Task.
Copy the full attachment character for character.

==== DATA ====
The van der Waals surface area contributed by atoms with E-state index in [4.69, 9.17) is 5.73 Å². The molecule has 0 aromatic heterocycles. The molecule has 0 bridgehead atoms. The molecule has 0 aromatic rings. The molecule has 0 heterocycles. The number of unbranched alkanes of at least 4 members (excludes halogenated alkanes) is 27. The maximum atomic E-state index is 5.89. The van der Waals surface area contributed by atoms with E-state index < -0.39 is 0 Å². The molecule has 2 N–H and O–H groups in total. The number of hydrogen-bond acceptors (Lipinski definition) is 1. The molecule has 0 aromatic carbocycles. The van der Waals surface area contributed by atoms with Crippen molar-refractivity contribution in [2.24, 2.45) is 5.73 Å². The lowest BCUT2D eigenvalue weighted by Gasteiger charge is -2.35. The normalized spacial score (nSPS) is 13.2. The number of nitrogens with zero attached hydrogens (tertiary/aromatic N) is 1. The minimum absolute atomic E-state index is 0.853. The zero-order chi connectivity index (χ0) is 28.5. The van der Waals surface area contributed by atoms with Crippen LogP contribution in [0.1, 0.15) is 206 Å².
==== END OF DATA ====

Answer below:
The van der Waals surface area contributed by atoms with E-state index in [4.69, 9.17) is 5.73 Å². The molecule has 0 aromatic heterocycles. The molecule has 0 bridgehead atoms. The molecule has 0 aromatic rings. The molecule has 0 heterocycles. The number of unbranched alkanes of at least 4 members (excludes halogenated alkanes) is 27. The maximum atomic E-state index is 5.89. The van der Waals surface area contributed by atoms with E-state index < -0.39 is 0 Å². The molecule has 2 N–H and O–H groups in total. The number of hydrogen-bond acceptors (Lipinski definition) is 1. The molecule has 0 aromatic carbocycles. The van der Waals surface area contributed by atoms with Crippen molar-refractivity contribution in [2.24, 2.45) is 5.73 Å². The lowest BCUT2D eigenvalue weighted by Gasteiger charge is -2.35. The normalized spacial score (nSPS) is 13.2. The number of nitrogens with zero attached hydrogens (tertiary/aromatic N) is 1. The minimum absolute atomic E-state index is 0.853. The zero-order chi connectivity index (χ0) is 28.5. The van der Waals surface area contributed by atoms with Crippen LogP contribution in [0.1, 0.15) is 206 Å².